In the party of callers with Mr. London was Miss Charmion [sic] Kittredge of Glen Ellen. From here they rode to Burke’s to visit some of Mr. London’s friends here.

Two automobile loads of people were also callers upon Mr. Burbank…

Jack London was accompanied by the dog he brought with him from Alaska, and the animal attracted considerable attention. London came to town hatless, so did his fair companion, that being the prevailing style among equestrians at the present time.

– Press Democrat, May 19, 1905


When some weeks ago Jack London the novelist rode horseback to Santa Rosa from Glen Ellen to visit Luther Burbank, hs fair companion, also on horseback, was Miss Charmion Kittredge. It was then hinted in the story of the visit that Miss Kittredge was London’s betrothed. Ther had been rumors for some time that the novelist had won the hand and heart of the attractive girl, who has been spending considerable time at Glen Ellen with relatives and who has also resided at Berkeley.

Miss Charmion Kittredge and Mr. London are now said to be formally engaged in an announcement that came from Sonoma on Thursday. London has purchased a tract of land in the mountains near Glen Ellen from Robert P. Hill and it is stated that he will build a summer home there. Frequently during the past two or three months Mr. London and Miss Kittredge have enjoyed horseback rides all over the Sonoma Valley and to Santa Rosa. Both are passionately fond of horseback riding. Miss Kittredge us a literary woman and has done some writing.

– Press Democrat, June 9, 1905

Jack London’s Fine Barn

Hoyt Brothers of this city have been awarded the contract for the fine new barn that Jack London, the author, about to erect at his summer home near Glen Ellen. This barn is something new in barn construction, it will be almost fire proof. The roof is to be of red tile, and the frame will be of heavy rough beams, stained. The whole structure inside and out will be plastered with the beams showing. The floor to the upper loft will be in the celebrated Roebling wire construction with cement floor on top. Taken as a whole the building will be something entirely novel and unique and will be a very substantial structure. Mr. London will erect a fine dwelling on his place next year.

– Press Democrat, August 13, 1905

Attention was recently directed in these columns to the refusal of the school directors in the City of Oakland to permit Jack London, the author, to lecture before the students of the high school upon socialism. At that time it was argued that the action of the directors was justified because London is an extremist, and such men are not the best to mould the minds of immature students.

Bit it has remained for London himself to supply the evidence which labels him an anarchist rather than a mere extremist, and proves conclusively that the school directors, by their timely forethought, saved the high school pupils from association with ideas which literally smack of treason so socially revolutionary are they if logically followed out.

In his “War of the Classes,” London strives to identify labor unions with socialism and says this of the leaders of that movement: “They intend to direct the labor revolt to the capture of the political machinery once in their hands, which will also give them control of the police, the army, the navy, the country, they will confiscate, with or without remuneration, all the possessions of the capitalist class, which are used in the production and distribution of the necessaries and luxuries of life.”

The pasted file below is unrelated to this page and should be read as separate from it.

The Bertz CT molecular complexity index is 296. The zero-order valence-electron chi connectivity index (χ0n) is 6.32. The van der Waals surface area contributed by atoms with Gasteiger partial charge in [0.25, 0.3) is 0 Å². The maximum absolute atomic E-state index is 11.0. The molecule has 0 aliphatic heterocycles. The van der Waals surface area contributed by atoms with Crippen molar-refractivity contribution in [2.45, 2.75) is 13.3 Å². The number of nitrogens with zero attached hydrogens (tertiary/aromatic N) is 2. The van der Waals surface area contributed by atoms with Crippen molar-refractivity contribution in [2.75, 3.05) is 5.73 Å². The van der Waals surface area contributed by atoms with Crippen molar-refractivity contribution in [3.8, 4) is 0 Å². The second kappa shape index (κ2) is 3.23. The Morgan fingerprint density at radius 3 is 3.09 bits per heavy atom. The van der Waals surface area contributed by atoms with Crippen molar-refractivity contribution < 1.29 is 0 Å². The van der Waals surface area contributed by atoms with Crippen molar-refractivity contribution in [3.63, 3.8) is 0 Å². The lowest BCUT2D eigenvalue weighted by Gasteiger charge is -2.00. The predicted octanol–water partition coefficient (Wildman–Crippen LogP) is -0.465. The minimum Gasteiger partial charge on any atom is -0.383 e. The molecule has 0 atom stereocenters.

Now if that does not approximate anarchy, what does? It need not be argued that London, in attempting to place the labor organizations of the country in the attitude of destroying property, does that class of intelligent citizens a very grave injustice. However, he speaks as the representative, not of your true socialist, but of a radical, lawless, and turbulent coterie of so-called advanced thinkers whose theories have outrun their judgement.

If this is to be the character of London’s future literary work, he is doomed to certain and early eclipse. His stories of sea life and Alaskan scenes have won for him a great vogue, for his is a virile, bold and striking style. But success apparently has turned his head so that his socialistic notions have actually run to seed placing him quite outside the pale of that large class with whom he was proud to associate.

A very natural question is raised by reason of London’s strange preachment: “Would his ravings about the war of the classes, with their pointed invitation to lawless agitation, command even serious consideration outside of a very limited circle of ultraradicals if London, as a writer of successful romance, had not caught the popular fancy as a rather clever young man?” He is not yet 30, though that is not against him, and from press comment, enjoys almost as much respectful attention when speaking or writing upon his peculiar doctrines as do men twice his age who have spent thirty years in studying the various phases of socialism.

We have reason to set Mr. London down, in view of his theories, as a dangerous member of society, for he who strives by word of mouth or use of pen, to foment disturbances and riot among his fellows with such suggestions as the confiscation of property with or without remuneration, is an enemy of his kind.

– Santa Rosa Republican editorial, May 13, 1905